Ever since I discovered the Ruskin Group Theatre, a “hidden gem” on the Westside, I have attended as many performances as possible due to the quality of casting and technical brilliance on display in such an intimate space. Such is the case in THE ALAMO, a world premiere play by Ian McRae, directed by Kent Thompson, which has been so popular at the Ruskin that performances have been selling out for months.
McRae’s new play takes place in the blue-collar Bay Ridge section of Brooklyn in a rundown neighborhood institution called “The Alamo,” which its patrons refer to as the last great American bar.
But times change and so do neighborhoods, and McRae paints a humorous yet heartbreaking portrait of eight working class, Bay Ridge natives who always seem to find themselves on the front lines of change in America, even in their favorite hangout.
Taking place in modern-day Brooklyn, which has fast become a neighborhood of upwardly mobile, young professionals with entertainment dollars to spend, the only hope for The Alamo’s long-suffering owners, married couple Munce and Carmen (Tim True and Eileen Galindo) to keep the place afloat is to update the bar into a local entertainment destination for the new Bay Ridge locals.
True and Galindo are a remarkable duo who realistically share their love and financial struggles with the audience, with Galindo allowing us to see Carmen’s incredibly warm and caring heart for all those in need of a shoulder to cry on. But don’t you dare cross or disappoint her unless you are ready to get a good earful of her Brooklyn “take no prisoners” attitude!
But of course, Bay Ridge locals and The Alamo regulars don’t want to surrender their bar, much less their neighborhood, without a fight. This is especially true for former cop Joey (the totally natural Bobby Costanzo), the long-time No. 1 patron, whose racist and sexist opinions set the tone inside the place. His off-color rants are often based on the difference between how generations expressed their opinions during the Vietnam War, in which he lost his beloved brother, and the Iraq War, with his greatest anger directed at those who he feels, have dishonored our veterans. It’s a deep-seated personal war within Joey’s psyche that Costanzo expertly displays from moment to moment each time he takes the stage.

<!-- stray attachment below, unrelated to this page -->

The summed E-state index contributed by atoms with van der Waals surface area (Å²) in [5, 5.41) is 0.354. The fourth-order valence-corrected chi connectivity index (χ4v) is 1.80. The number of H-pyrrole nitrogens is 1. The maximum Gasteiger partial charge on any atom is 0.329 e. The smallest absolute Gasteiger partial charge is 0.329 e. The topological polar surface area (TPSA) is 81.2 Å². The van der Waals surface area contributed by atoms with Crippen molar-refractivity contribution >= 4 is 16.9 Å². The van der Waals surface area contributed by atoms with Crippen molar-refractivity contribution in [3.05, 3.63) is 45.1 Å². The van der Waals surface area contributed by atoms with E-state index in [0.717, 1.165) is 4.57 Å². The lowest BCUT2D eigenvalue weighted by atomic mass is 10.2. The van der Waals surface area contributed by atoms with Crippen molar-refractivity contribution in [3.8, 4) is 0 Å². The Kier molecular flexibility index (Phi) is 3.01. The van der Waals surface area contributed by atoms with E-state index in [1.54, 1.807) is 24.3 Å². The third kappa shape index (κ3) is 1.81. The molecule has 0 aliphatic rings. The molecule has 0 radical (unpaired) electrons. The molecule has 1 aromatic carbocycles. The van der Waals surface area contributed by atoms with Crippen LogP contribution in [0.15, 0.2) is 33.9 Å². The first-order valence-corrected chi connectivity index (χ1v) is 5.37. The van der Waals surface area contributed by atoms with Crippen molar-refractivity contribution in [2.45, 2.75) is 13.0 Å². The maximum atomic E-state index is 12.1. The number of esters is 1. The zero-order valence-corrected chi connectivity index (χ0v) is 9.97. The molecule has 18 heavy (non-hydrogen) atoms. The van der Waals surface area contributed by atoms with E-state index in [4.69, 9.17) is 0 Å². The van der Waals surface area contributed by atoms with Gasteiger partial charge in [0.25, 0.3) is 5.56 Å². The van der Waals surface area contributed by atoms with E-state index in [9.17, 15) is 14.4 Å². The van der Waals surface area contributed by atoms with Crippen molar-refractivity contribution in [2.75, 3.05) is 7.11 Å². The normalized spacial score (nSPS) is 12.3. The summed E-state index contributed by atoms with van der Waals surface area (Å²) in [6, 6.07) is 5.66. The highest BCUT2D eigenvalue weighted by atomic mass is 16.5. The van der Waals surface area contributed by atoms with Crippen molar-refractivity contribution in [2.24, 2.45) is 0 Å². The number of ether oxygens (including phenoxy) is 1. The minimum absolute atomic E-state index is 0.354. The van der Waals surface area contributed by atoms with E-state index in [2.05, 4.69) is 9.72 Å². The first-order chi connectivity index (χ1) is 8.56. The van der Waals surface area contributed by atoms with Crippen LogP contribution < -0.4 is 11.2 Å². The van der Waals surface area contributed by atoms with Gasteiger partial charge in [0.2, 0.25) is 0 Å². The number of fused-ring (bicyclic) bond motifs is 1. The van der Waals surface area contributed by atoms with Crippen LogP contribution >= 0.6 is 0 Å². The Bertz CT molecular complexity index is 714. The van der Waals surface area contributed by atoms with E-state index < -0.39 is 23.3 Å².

Perhaps the most revealing monologue performed with sincere, heartfelt perfection by Costanzo centers on Joey’s description of the night John Lennon died when he was the cop assigned to accompany the singer to the hospital during his last few moments of life. The dichotomy of his caring professional attitude, as opposed to his personally disrespectful opinion of the singer’s political views, reveals more about Joey than almost any other scene in the play.
Other long-time Bay Ridge locals include Mary (Milica Govich), a 9/11 widow of a man with financial ties to the Alamo, and her “so smart she ought to be in college” daughter Micaela (sharing the role as Kelsey Griswold and Julia Arian), who prefers to be her own boss and has been hired by Munce, her godfather, to paint the inside of The Alamo to appeal to the new, younger generation of patrons. Secrets revealed along the way about her father, as well as Joey’s brother and the real affection between Joey and Carmen, let us see how hiding the truth wastes not only time but changes the motivation which drives your life.
Other long-time bar patrons are portrayed by John Lacy as Dominic, a former trash collector who shares several gritty and eye-opening route stories, and Jack Merrill as Tick, a diabetic trying his best to not drink while hiding his secret dating life from his friends and family, especially his wife. The first hint of this is shared when Dom grabs Tick’s cell phone to stop his constant texting. And other than the brutally bitter reaction of his wife Claudine (Nancy Georgini who commands the stage in her one scene with Galindo as Carmen), it is the overwhelming love and respect of his friends that keeps Tick from ending his life after his secret is discovered.
Thanks to Kent Thompson’s brilliant direction and Ian McRae’s incredibly well-drawn characters expertly performed by an outstanding cast, there is no doubt THE ALAMO will continue to sell out. Performances continue on Friday/Saturday at 8 p.m. and Sundays at 2 p.m. through April 29; produced by John Ruskin and Michael Myers at the Ruskin Group Theatre, located at 3000 Airport Ave., Santa Monica. Tickets are $27 – $30 and can be purchased in advance by calling 310-397-3244 or online at www.ruskingrouptheatre.com. Free parking available on site.